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GARDENING : Puny, Prolific Aphid Brings Gardeners to Their Knees

January 12, 1991|CLARK SHARON | SPECIAL TO THE TIMES

It was bound to happen--invasion.

You scan the terrain and there they are, aphididae of the order Homoptera, clinging to your favorite rosebushes and doing the two things they do best--eating and birthing babies. This has got to stop, you say, as your roses seemingly shrivel before your eyes. Stoically you gird yourself for battle. Chemical munitions are brought up to the front. The enemy is engaged.

After 10 minutes of fierce hand-to-tarsi combat, the rout is total. The invading hordes are swept from the field, not to mention the petals and stems of your sagging roses. You bask in the triumph of humankind over one of the bug world's most notorious pests. Your roses are saved. Victory is sweet. Then, two weeks later. . . .

Theeeyyy'rrreee bbbaaaccckkk!!!

Behold the mighty aphid. Like a zombie on the lam, you never know just where or when it will show up. You are only certain that it will.

Puny, prolific to boot, with a life cycle as complex and shifting as a teen-ager's social calendar, the aphid as a species survives massacre and murder thanks to an indestructible law of nature--nothing can kill aphids as fast as they can reproduce.

For this reason there isn't a garden or field on earth--let alone in Orange County--that doesn't have at least a few aphids hanging around it from time to time. And where there are a few aphids, if left unchecked, there will soon be a lot of aphids.

Remembering that this is a family newspaper, it can be said that aphids are among the most sexually prodigious of creatures. The birds and the bees may do it, even educated fleas may do it, but Cole Porter would have been amazed at the way aphids do it.

The female aphid is an expert at parthenogenesis--the act of single-gender conception. Using this form of reproduction there is no need for a male aphid or the ardors of insect passion; no moonlit trysts among the jasmine, no coy intermingling of antennae, no mating rituals to slow things down.

Virgin live birth is actually a chromosomal cloning of the mother aphid. New offspring are female duplicates of dear old Mom. In a sense, they are dear old Mom. As if this wasn't enough, females are born pregnant, a neat trick called paedogenesis. The resulting generational scramble means that daughter aphids are not only sisters to their mothers, they are mothers themselves, and their mothers are grandmothers even before their own pregnant daughters--who are their sisters--are born.

If that confuses you, think what it does to the male aphid who is a straightforward type only looking for some way to sabotage all this solo reproduction. He will get his chance, but only during those times of year when the female aphid shifts biological gears from live birth to egg-laying.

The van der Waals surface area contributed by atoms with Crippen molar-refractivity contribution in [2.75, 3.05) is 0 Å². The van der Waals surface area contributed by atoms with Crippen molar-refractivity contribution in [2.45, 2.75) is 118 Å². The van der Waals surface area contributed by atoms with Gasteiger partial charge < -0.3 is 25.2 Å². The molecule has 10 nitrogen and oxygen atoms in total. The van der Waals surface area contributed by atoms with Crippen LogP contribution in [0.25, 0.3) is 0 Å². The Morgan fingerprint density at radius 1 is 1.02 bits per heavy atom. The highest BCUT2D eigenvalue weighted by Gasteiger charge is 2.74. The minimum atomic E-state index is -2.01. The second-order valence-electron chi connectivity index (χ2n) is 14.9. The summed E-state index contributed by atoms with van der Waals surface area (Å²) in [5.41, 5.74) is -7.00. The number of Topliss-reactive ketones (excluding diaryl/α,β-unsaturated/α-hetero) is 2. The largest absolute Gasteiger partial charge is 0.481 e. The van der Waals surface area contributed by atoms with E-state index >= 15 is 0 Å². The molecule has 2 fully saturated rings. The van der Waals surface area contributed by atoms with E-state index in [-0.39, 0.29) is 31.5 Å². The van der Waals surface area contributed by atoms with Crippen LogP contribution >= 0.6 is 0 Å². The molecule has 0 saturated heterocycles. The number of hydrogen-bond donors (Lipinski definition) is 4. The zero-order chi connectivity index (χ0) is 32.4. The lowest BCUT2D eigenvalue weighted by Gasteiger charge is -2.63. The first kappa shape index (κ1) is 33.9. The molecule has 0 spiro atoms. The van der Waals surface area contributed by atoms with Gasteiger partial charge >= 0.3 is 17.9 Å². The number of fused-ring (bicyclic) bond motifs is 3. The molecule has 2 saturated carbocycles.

Cold and storm can wipe aphids out by the zillions, but not so the weather-resistant black eggs they leave in the protected nooks of tree branches.

With that certain nip in the air, male aphids do their masculine duty by helping to trigger egg-laying in the females. This not only assures survival of the colony during the harsh winter months, it stirs the gene pool by later hatching out male and female aphids of mixed heritage.

Over time there has been a lot of gene stirring going on because aphids today flourish in some 4,000 known species around the globe. Nick Nisson, an entomologist for the Orange County Agricultural Center in Anaheim, says about 120 different kinds of aphids have been identified so far locally--and every one of them reproduces like crazy.

Let's crunch some numbers.

Say a single female aphid gives birth to an average of 100 pregnant offspring, and that each of these pregnant offspring in turn gives birth to yet more pregnant offspring, and factor in up to 40 birth cycles a year per aphid . . . let's see, X multiplied by Y, added to Z, carry the four . . . well, it's a lot of aphids. British aphidologist A.F.G. Dixon calculates about 600 billion in just nine generations--or as little as seven weeks.

So why isn't the earth, given such mathematical possibilities, covered with a crust of aphids 3 feet thick? Probably because aphids are good to eat. To other bugs, that is.

Given half a chance, any number of bugs will gladly munch an aphid. In fact, the aphid is the Big Mac of the insect world. Billions are served daily.

The ladybird beetle (or ladybug, of nursery rhyme fame) is a voracious predator of aphids. A single ladybug can devastate an entire aphid colony in a matter of days, if not hours. Its culinary gusto is both spectacular and disgusting. Amplified recordings of ladybug feeding frenzies are as delicate as an ax murder in progress.

Parasitic wasps are among the more gruesomely inventive of the aphid predators. Planted by a parent as larva inside a living aphid's body, these tiny wasps slowly consume their host from the inside out.

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